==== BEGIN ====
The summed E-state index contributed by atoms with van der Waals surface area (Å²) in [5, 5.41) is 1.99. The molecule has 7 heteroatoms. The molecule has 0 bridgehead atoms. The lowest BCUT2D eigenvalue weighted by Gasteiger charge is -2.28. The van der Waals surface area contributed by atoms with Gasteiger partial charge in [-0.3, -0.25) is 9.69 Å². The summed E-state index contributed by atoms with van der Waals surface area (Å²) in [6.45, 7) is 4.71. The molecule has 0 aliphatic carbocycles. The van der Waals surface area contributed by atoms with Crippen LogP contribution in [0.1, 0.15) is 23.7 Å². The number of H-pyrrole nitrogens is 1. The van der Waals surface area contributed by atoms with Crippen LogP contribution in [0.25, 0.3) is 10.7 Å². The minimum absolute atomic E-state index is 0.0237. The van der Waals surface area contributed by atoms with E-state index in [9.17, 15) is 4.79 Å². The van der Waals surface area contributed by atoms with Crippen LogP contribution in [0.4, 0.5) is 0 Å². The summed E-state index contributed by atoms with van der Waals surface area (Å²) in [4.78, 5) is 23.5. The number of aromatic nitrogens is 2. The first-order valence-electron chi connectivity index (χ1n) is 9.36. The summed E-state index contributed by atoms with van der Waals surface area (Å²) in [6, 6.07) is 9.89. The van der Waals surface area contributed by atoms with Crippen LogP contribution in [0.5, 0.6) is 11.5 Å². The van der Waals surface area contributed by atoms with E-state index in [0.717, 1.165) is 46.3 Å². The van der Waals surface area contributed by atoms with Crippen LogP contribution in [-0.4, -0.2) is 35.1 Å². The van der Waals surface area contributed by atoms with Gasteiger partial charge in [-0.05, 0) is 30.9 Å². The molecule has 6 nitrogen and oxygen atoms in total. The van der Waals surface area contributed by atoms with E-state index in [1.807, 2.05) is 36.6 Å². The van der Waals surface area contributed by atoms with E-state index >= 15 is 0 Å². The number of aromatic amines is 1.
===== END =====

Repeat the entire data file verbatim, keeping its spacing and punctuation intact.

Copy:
The summed E-state index contributed by atoms with van der Waals surface area (Å²) in [5, 5.41) is 1.99. The molecule has 7 heteroatoms. The molecule has 0 bridgehead atoms. The lowest BCUT2D eigenvalue weighted by Gasteiger charge is -2.28. The van der Waals surface area contributed by atoms with Gasteiger partial charge in [-0.3, -0.25) is 9.69 Å². The summed E-state index contributed by atoms with van der Waals surface area (Å²) in [6.45, 7) is 4.71. The molecule has 0 aliphatic carbocycles. The van der Waals surface area contributed by atoms with Crippen LogP contribution in [0.1, 0.15) is 23.7 Å². The number of H-pyrrole nitrogens is 1. The van der Waals surface area contributed by atoms with Crippen LogP contribution in [0.25, 0.3) is 10.7 Å². The minimum absolute atomic E-state index is 0.0237. The van der Waals surface area contributed by atoms with E-state index in [9.17, 15) is 4.79 Å². The van der Waals surface area contributed by atoms with Crippen LogP contribution in [0.4, 0.5) is 0 Å². The summed E-state index contributed by atoms with van der Waals surface area (Å²) in [4.78, 5) is 23.5. The number of aromatic nitrogens is 2. The first-order valence-electron chi connectivity index (χ1n) is 9.36. The summed E-state index contributed by atoms with van der Waals surface area (Å²) in [6, 6.07) is 9.89. The van der Waals surface area contributed by atoms with Crippen LogP contribution in [0.5, 0.6) is 11.5 Å². The van der Waals surface area contributed by atoms with E-state index in [0.717, 1.165) is 46.3 Å². The van der Waals surface area contributed by atoms with Crippen LogP contribution in [-0.4, -0.2) is 35.1 Å². The van der Waals surface area contributed by atoms with Gasteiger partial charge in [-0.05, 0) is 30.9 Å². The molecule has 6 nitrogen and oxygen atoms in total. The van der Waals surface area contributed by atoms with E-state index in [1.807, 2.05) is 36.6 Å². The van der Waals surface area contributed by atoms with E-state index >= 15 is 0 Å². The number of aromatic amines is 1.